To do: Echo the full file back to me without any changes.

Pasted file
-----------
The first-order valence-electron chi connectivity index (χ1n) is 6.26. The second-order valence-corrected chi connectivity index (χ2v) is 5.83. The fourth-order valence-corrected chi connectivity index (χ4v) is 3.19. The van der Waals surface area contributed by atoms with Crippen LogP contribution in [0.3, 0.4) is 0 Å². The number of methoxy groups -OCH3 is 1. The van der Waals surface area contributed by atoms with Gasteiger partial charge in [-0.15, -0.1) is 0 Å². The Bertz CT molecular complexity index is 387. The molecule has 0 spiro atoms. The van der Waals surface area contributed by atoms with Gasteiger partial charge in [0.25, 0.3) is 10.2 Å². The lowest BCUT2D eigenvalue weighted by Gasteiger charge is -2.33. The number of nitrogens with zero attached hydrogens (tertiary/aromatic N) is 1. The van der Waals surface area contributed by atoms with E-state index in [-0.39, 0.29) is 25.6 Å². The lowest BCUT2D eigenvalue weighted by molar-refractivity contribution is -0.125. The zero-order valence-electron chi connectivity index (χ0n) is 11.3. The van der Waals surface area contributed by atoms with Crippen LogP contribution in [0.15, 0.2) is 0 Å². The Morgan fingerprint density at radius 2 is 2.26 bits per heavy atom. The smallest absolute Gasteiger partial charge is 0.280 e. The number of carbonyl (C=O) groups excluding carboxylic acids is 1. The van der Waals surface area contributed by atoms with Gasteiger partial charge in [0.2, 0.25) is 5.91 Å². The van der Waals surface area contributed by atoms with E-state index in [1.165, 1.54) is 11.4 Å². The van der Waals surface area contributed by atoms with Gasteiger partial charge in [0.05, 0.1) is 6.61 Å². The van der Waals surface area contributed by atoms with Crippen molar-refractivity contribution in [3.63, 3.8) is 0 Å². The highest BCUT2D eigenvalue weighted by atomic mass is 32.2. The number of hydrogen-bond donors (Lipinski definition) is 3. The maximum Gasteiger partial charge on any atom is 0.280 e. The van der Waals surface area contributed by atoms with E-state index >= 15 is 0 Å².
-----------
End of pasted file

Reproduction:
The first-order valence-electron chi connectivity index (χ1n) is 6.26. The second-order valence-corrected chi connectivity index (χ2v) is 5.83. The fourth-order valence-corrected chi connectivity index (χ4v) is 3.19. The van der Waals surface area contributed by atoms with Crippen LogP contribution in [0.3, 0.4) is 0 Å². The number of methoxy groups -OCH3 is 1. The van der Waals surface area contributed by atoms with Gasteiger partial charge in [-0.15, -0.1) is 0 Å². The Bertz CT molecular complexity index is 387. The molecule has 0 spiro atoms. The van der Waals surface area contributed by atoms with Gasteiger partial charge in [0.25, 0.3) is 10.2 Å². The lowest BCUT2D eigenvalue weighted by Gasteiger charge is -2.33. The number of nitrogens with zero attached hydrogens (tertiary/aromatic N) is 1. The van der Waals surface area contributed by atoms with E-state index in [-0.39, 0.29) is 25.6 Å². The lowest BCUT2D eigenvalue weighted by molar-refractivity contribution is -0.125. The zero-order valence-electron chi connectivity index (χ0n) is 11.3. The van der Waals surface area contributed by atoms with Crippen LogP contribution in [0.15, 0.2) is 0 Å². The Morgan fingerprint density at radius 2 is 2.26 bits per heavy atom. The smallest absolute Gasteiger partial charge is 0.280 e. The number of carbonyl (C=O) groups excluding carboxylic acids is 1. The van der Waals surface area contributed by atoms with Gasteiger partial charge in [0.2, 0.25) is 5.91 Å². The van der Waals surface area contributed by atoms with E-state index in [1.165, 1.54) is 11.4 Å². The van der Waals surface area contributed by atoms with Gasteiger partial charge in [0.05, 0.1) is 6.61 Å². The van der Waals surface area contributed by atoms with Crippen molar-refractivity contribution in [3.63, 3.8) is 0 Å². The highest BCUT2D eigenvalue weighted by atomic mass is 32.2. The number of hydrogen-bond donors (Lipinski definition) is 3. The maximum Gasteiger partial charge on any atom is 0.280 e. The van der Waals surface area contributed by atoms with E-state index >= 15 is 0 Å².